IBT: Where does India stand in its ambition towards sustainable fashion? How can India brand itself as a hotspot for sustainable fashion while ensuring that livelihoods of all the stakeholders – fashion companies and farmers – are sustained without compromising on the planet’s health?
Manisha Kinnu: Sustainability has been a way of life for traditional societies like ours. Our traditional systems for making and consuming fashion are being revived by many across the globe. Even now India has been a champion of sustainable fashion particularly through the encouragement of its localised handloom and handicrafts traditions. We have craft cluster initiative at NIFT where our design students visit various craft clusters and learn traditional environmentally sustainable practices from master craftspeople. This experience and learning helps them incorporate sustainable practices in their own designs and also makes them sensitive to social issues at the grass root level.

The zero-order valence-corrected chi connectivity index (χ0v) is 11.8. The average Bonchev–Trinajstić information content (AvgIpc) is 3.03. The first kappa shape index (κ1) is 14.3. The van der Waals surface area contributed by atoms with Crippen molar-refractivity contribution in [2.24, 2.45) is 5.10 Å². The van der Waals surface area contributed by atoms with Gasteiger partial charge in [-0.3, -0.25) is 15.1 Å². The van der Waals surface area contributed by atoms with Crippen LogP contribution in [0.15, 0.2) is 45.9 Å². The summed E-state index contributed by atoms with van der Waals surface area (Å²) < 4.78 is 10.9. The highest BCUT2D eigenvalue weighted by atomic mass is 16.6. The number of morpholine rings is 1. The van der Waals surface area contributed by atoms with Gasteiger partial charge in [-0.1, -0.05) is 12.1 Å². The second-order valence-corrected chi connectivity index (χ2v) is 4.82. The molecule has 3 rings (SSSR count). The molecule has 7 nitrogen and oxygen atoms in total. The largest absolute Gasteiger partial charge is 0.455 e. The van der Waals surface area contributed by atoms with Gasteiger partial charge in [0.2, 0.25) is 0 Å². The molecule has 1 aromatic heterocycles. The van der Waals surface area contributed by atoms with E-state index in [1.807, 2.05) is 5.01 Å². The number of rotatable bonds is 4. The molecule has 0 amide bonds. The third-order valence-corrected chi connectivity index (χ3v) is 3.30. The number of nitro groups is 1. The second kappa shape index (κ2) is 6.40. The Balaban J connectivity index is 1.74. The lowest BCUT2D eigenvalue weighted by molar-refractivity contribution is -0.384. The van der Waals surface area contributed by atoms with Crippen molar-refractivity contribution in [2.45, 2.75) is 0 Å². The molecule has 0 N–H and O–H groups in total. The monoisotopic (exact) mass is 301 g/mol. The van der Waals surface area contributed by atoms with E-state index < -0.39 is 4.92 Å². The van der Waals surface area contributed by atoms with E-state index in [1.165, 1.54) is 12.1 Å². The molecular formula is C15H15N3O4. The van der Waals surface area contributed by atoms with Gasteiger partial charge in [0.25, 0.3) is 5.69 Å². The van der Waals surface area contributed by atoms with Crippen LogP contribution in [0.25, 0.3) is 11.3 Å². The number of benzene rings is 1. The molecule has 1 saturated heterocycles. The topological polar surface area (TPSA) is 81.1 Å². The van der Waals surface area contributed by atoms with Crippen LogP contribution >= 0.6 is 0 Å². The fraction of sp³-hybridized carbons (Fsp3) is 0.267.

Several of our graduates are using sustainable practices in their design labels – Uma Prajapati’s label ‘Upasna’, Sonam Dubal through his label ‘Sanskar’ & Richana Khumanthem label ‘Khumanthem’ to name a few. However, the more organised and industrial aspects of fashion in India are still largely driven by profits, which often leads to flouting of environmental norms. Therefore, an equal thrust is needed in all these directions to become truly sustainable.
IBT: In the past, a few eminent brands have been accused of green washing consumers in the garb of fast fashion. How can this challenge be resolved to bring accountability into the value chain?